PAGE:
I'm using SciPy's boxcox transformation on a continuous variable (>0).

The lambda parameter is None, so the function finds the lambda that maximizes the log-likelihood function and returns it as the second output argument.

The SciPy's documentation defines the transformation as:

   y = (x**lambda - 1) / lambda,  for lambda > 0
   log(x),                      for lambda = 0

The problem is that in some realizations the transformation returns a NEGATIVE (close to zero) lambda value.

1) From what I understand given the definition this is not the expected behavior, is it?

2) Which part of the transformation should I apply to invert the result?


There is on the face of it nothing unexpected here at all.

I am not familiar with this implementation and we cannot see your data, but the principles are generic. A value of lambda of $0$ would imply a logarithmic transformation and a value of $-1$ would imply a reciprocal transformation. Values in between would imply negative powers in between. All of these are are defined, indeed standard, transformations for values that are all positive, as is explicit here.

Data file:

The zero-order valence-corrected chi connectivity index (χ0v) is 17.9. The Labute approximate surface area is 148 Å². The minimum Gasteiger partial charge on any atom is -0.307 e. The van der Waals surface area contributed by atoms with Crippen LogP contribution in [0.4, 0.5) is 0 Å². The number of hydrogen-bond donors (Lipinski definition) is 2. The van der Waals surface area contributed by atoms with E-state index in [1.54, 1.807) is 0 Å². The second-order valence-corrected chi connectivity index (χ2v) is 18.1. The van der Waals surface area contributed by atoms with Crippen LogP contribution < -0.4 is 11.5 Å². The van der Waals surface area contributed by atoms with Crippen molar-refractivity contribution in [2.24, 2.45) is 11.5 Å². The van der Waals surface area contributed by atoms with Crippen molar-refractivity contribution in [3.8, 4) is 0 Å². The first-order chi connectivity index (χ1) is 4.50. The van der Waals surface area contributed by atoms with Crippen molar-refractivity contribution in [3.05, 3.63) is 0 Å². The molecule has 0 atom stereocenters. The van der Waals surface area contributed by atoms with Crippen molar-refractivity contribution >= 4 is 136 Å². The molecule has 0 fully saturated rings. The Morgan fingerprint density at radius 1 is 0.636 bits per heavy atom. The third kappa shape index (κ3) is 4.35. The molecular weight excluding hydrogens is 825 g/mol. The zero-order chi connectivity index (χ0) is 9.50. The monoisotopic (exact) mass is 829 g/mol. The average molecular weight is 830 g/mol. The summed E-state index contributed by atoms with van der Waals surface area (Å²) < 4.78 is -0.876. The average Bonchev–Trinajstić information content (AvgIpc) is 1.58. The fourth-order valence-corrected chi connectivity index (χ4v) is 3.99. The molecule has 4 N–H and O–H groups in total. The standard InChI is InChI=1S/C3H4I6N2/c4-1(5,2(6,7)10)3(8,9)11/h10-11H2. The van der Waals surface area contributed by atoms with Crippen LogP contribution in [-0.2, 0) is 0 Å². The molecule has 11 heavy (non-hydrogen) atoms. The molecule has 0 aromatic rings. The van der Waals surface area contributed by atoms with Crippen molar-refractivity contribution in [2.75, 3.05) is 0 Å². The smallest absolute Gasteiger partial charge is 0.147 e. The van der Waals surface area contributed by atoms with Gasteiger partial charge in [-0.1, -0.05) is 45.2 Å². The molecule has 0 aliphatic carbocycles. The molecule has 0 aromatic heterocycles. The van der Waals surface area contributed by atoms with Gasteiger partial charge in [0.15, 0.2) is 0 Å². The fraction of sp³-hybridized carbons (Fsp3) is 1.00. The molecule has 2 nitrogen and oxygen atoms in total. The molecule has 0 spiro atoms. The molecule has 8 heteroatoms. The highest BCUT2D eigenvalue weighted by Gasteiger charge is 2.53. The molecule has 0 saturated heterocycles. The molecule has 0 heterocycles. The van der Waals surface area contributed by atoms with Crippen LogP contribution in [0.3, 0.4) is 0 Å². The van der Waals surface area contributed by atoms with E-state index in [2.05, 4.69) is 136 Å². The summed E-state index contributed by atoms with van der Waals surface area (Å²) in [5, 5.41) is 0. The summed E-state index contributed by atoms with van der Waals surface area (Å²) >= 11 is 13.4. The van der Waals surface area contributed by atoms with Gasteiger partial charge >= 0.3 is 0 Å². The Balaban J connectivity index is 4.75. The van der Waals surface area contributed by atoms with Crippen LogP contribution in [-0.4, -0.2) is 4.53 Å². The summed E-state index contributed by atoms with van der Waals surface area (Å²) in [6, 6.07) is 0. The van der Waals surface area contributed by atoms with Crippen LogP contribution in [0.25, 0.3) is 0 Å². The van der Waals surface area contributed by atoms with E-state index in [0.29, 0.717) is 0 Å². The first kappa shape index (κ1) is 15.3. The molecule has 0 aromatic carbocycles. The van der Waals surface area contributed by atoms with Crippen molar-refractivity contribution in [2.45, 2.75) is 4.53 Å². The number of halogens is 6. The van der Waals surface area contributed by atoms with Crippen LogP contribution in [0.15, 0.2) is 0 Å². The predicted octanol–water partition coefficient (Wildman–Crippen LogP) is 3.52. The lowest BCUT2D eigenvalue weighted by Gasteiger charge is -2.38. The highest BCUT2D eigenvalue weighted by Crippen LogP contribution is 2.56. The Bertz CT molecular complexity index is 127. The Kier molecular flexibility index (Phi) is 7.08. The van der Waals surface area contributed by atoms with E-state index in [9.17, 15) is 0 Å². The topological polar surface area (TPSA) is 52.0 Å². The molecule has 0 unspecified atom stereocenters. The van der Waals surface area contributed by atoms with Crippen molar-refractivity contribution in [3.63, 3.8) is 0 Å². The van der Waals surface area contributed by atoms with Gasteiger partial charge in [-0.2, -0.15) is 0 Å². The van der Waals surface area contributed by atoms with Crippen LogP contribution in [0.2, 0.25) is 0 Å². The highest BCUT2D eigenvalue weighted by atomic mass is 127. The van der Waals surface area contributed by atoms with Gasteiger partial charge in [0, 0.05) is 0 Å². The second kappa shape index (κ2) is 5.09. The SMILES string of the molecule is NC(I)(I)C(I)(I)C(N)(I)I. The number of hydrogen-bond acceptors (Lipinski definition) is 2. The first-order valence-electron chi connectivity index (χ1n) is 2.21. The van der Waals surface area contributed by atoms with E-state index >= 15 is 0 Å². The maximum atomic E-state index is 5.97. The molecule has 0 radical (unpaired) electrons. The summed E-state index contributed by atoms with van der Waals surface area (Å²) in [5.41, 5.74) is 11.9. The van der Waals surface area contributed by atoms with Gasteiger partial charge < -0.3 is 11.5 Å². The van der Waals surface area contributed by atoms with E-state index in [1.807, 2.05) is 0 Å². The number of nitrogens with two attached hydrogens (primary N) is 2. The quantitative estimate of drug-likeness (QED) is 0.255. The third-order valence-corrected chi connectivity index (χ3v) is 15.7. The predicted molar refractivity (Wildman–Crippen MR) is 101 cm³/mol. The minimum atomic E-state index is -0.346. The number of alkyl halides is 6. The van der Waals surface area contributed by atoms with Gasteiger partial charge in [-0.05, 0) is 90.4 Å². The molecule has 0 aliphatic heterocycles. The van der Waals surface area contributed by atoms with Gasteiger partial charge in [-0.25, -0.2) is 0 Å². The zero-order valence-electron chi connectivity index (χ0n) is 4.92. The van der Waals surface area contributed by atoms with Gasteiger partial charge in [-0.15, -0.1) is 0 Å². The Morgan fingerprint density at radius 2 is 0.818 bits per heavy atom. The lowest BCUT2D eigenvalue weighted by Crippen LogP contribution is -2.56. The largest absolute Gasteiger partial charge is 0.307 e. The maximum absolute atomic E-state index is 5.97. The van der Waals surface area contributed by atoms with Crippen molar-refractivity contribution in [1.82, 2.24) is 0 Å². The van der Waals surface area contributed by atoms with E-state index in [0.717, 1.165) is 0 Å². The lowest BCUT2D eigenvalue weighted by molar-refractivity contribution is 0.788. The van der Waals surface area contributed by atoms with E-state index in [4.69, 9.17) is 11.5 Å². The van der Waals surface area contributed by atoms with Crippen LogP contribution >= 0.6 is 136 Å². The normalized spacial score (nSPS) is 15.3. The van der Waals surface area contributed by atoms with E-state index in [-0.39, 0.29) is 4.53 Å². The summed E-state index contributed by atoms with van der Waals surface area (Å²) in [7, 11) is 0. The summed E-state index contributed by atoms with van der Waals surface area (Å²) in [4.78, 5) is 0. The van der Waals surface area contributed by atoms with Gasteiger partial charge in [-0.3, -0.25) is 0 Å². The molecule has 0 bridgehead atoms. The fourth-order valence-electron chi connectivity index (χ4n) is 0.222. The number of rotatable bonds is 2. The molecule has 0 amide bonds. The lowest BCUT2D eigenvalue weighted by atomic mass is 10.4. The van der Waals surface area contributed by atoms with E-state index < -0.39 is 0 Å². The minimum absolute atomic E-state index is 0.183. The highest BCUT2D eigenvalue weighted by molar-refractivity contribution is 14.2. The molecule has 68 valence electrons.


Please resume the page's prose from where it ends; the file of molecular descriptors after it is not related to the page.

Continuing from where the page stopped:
The way in which Box-Cox transformations are used varies, but I recommend following the style in the original Box and Cox paper, as treating lambda estimates as pointing towards one of a small number of simply defined transformations. Tastes, styles and experiences differ, but most problems seem to call for one of this short list of candidates: reciprocal, logarithmic, cube root or square root transformations.

Thus if lambda emerged as $-0.1$ or $0.1$, I would use logarithms, not a power $-0.1$ or $0.1$.

The two detailed examples in the original Box and Cox paper pointed respectively to logarithmic and reciprocal transformations.

Disclaimer: Sir David Cox and I are not related.


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